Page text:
Jewish World Review

Body fat may hold bonanza: Stem cells | (KRT) Every year, Americans have 150,000 gallons of fat liposuctioned out of their bodies, no doubt unaware that each pint could yield up to 200 million stem cells.

But the scientists behind that calculation are acutely aware. They enjoy pointing out that the most dispensable, detested human flesh turns out to be loaded with the elusive cells that are key to the dream of regenerating and repairing body parts.

That dream is fast taking shape, judging from a meeting in Pittsburgh earlier this month of IFATS, the fledgling International Fat Applied Technology Society.

It was only three years ago that a team from the University California Los Angeles and the University of Pittsburgh isolated stem cells from fat, technically called adipose tissue. Since that breakthrough, a flurry of experiments, mostly in animals, have revealed these cells to be surprisingly adaptable. Given the proper cues, the cells can act like - if not actually become - bone, cartilage, nerve, heart, or blood-vessel cells.

Already, fat stem cells are showing promise in reconnecting severed nerves, strengthening damaged hearts, healing inflamed intestinal holes, and cosmetically enhancing breasts.

This is tantalizing evidence that "adult" stem cells - the type found in specialized tissue such as fat and bone marrow - may have greater powers of transformation than scientists thought. Maybe not as wondrous as embryonic stem cells, which can generate every tissue and organ in the body. But then, sacrificing flab to create therapies is a lot less controversial than sacrificing embryos.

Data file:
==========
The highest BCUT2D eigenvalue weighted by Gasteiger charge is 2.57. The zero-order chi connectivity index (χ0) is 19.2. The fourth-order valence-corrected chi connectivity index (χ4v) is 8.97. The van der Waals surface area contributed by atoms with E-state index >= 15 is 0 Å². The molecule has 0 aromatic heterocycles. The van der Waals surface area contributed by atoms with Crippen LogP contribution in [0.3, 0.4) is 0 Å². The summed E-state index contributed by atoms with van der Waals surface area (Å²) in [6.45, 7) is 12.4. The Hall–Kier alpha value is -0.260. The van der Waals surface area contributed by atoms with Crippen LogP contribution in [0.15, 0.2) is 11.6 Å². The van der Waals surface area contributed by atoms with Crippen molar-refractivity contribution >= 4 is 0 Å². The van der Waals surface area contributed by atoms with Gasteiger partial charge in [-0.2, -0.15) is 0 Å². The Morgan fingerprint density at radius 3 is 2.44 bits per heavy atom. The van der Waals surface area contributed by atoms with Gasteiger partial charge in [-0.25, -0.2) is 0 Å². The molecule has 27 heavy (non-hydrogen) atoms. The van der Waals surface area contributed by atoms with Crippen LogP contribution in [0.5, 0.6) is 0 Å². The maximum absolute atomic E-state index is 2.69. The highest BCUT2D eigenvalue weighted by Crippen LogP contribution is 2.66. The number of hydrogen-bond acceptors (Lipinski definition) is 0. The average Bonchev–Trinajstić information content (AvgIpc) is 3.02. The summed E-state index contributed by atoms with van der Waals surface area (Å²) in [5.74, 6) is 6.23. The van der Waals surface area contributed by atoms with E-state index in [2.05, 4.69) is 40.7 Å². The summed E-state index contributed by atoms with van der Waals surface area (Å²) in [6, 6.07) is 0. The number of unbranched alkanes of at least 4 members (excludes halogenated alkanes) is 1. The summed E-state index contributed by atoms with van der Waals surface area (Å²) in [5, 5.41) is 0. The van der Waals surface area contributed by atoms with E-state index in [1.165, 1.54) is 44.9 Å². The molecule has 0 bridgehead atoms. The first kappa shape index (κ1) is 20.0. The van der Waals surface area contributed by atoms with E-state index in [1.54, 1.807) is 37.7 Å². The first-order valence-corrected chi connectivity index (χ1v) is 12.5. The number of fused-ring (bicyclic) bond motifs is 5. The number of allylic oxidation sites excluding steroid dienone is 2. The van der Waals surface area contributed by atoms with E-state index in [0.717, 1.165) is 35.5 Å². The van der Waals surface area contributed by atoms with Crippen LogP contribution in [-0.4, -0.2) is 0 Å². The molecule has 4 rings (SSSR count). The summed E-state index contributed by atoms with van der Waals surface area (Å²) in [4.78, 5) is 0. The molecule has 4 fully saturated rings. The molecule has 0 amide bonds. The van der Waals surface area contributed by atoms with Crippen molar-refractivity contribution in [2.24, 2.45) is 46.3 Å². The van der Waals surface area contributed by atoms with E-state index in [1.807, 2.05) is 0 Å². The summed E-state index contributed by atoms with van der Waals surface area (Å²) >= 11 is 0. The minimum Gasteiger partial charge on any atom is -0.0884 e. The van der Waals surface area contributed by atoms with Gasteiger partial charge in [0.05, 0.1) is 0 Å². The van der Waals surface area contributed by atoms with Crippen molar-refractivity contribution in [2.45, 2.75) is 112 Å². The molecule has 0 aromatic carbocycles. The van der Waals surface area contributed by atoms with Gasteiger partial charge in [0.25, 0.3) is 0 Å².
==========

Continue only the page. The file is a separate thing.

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"We have people volunteering to donate every day," said Kacey Marra, director of Pitt's plastic-surgery research laboratory as she clicked to a PowerPoint slide of one such donation - a yellow glob of liposuctioned blubber.

If the potential pans out, fat would be an ideal source for regenerative medicines for several reasons, researchers say.

A personal, or "autologous," fat supply could be readily obtained from the patient, even in an emergency. The resulting stem-cell therapy would be a genetic match, so it would not be rejected by the patient's body. And virtually everyone has fat to spare.

"Stem cells have been isolated from brain tissue, but how much brain would you be willing to give up?" quipped Patricia Zuk, research director of UCLA's Regenerative Bioengineering and Repair Laboratory. "No human tissue is as dispensable as adipose tissue. That alone makes it a very advantageous source."